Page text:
Let me tell you about my friend Ken.
Ken was an IT professional, and had a Microsoft certification. He worked in the industry for years.
But he also knew that it wasn’t his passion — he liked computers and he liked helping people, but it wasn’t the technology that really motivated and energized him. He had no ambitions to be like a head of IT department, overseeing big networks. He wanted to stay on more of an end-user support or helpdesk level, where he could work with people and help them directly. So his career really wasn’t going anywhere, as what he preferred was low-end jobs, relatively speaking.
When he moved to Saint Paul over a year ago, he assumed that he would get another IT job. So he did the regular job hunt thing — post resume on Monster, talk to recruiting agencies, take on some temp projects, and so on. But nothing was working.
Discouraged, he started questioning his career direction. He and I sat down to talk one time, and he admitted that he was a poor fit, personality-wise, to a lot of IT guys he’s seen — who appeared more macho and often arrogant, driven more by the thirst for technology than by working with technically-challenged. He told me about one IT director who spent his personal time following latest tech news and trends, and Ken admitted he wasn’t like that.
Now, Ken also knew that he was into working with wood. A few years ago he took a break from IT career and was a freelance handyman for a year or two. While he didn’t enjoy the whole self-employment deal — he didn’t like promoting, bidding, or following up on customers to pay — but he liked the act of working with wood. His wife and friends who knew this encouraged him to explore more of that direction in his career path.
In fact, one day my wife found him a help-wanted listing by a small local toy manufacturer, one who specializes in making high-quality wooden toys. It needed some temp help to deal with pre-Christmas boost in business. Ken was intrigued, and he applied to the job. When the owners of the business got in touch with Ken, he found that he liked them very much. Unfortunately, they were non-committal about bringing him in, being cautious about the volume of business now that economy was on the rocks.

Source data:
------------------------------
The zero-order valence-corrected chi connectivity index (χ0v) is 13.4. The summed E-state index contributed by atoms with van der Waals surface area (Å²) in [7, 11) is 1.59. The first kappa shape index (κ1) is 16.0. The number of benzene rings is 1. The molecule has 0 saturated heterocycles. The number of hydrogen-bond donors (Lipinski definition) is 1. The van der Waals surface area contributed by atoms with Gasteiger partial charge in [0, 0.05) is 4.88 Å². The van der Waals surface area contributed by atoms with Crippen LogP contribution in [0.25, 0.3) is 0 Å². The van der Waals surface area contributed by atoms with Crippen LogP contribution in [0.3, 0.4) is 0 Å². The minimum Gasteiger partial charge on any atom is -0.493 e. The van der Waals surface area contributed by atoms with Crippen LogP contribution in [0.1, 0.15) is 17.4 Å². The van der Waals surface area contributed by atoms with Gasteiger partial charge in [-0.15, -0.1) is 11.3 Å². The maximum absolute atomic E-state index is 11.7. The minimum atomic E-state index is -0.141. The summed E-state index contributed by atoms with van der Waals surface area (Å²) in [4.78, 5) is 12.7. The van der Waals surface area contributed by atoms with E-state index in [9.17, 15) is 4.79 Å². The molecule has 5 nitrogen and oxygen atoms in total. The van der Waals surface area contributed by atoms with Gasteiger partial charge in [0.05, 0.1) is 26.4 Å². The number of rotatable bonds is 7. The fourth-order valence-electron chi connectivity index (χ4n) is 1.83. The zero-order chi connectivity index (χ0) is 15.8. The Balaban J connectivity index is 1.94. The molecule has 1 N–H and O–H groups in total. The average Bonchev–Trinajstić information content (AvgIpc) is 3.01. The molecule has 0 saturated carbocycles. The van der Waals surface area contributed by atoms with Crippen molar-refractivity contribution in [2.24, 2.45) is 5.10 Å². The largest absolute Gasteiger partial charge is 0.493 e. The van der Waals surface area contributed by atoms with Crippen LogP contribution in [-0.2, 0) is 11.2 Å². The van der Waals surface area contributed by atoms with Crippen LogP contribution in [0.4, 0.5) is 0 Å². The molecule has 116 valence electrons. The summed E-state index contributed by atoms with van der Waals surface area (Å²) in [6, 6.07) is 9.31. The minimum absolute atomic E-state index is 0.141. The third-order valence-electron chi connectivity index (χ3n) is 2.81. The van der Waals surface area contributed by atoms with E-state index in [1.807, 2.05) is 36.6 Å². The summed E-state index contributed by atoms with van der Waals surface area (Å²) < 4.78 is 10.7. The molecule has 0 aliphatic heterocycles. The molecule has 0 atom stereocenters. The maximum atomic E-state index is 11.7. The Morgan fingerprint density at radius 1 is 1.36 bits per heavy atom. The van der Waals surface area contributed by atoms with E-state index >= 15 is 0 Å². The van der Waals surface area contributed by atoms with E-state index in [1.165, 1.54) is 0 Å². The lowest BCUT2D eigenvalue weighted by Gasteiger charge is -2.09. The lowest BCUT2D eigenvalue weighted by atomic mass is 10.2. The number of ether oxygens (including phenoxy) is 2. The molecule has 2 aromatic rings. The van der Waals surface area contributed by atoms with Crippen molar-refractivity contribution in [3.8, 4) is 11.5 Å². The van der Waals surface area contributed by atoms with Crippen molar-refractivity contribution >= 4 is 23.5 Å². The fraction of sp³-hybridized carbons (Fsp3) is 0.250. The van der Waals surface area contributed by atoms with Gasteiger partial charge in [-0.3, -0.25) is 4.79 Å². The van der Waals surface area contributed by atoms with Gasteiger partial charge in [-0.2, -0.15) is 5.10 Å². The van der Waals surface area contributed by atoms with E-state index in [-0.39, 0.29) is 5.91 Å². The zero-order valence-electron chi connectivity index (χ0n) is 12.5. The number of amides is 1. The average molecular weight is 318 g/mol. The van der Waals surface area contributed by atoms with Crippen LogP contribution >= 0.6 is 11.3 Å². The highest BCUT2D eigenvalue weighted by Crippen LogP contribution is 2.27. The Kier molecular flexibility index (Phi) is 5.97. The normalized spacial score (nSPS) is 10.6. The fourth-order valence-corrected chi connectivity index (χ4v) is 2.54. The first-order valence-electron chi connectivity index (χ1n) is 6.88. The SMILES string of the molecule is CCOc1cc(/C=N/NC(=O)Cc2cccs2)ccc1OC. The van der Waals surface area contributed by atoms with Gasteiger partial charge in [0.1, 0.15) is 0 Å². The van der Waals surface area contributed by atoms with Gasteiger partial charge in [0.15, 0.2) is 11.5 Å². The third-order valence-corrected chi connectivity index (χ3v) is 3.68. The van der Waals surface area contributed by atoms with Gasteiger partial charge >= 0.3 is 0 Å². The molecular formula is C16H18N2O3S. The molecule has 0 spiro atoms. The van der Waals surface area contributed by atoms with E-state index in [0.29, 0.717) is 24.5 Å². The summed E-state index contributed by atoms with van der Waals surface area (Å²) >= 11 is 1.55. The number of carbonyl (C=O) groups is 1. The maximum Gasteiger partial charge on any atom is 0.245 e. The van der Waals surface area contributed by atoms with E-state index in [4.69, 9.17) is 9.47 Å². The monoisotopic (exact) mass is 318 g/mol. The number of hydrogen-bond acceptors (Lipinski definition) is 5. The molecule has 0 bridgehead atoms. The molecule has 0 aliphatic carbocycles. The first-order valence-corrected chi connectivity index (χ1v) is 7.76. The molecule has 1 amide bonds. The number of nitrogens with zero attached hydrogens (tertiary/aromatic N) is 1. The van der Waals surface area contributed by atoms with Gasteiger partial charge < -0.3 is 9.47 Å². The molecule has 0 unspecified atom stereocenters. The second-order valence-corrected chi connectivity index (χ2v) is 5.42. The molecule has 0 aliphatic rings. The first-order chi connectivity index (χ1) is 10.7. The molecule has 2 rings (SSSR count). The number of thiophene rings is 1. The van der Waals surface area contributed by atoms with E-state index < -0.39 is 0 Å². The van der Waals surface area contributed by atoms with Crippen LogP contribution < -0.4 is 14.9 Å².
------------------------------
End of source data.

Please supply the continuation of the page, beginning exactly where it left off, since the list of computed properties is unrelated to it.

And here is where it gets interesting: Ken went to visit the business, and realizing that he was indeed very attracted in making these wooden toys and working with these people, he volunteered to help. For no pay. I just want to gain some experience, he said — you don’t have to pay me, just let me work.
Moved by his interest, the owners accepted, though they were conscientious enough to offer him some pay for his work.
A few months later, the owners liked Ken so much that upon confirming that they had enough business to keep him, they offered him a full-time, permanent-with-benefits job.
Ken was so ecstatic and proud, that he took my family out to dinner to thank us, as my wife was the one who saw the original job listing.
Financially, I know this was a major downgrade. There’s a big gap in pay scale between IT professionals and wooden toy manufacturers. But Ken is so happy to work now — he just can’t wait to go to work each day.
So here’s the moral of the story: if you know what you love, start doing it. Even for a few minutes a day, or for no pay at first — just do it. If it is love that’s driving you, then love will find a way to make it work.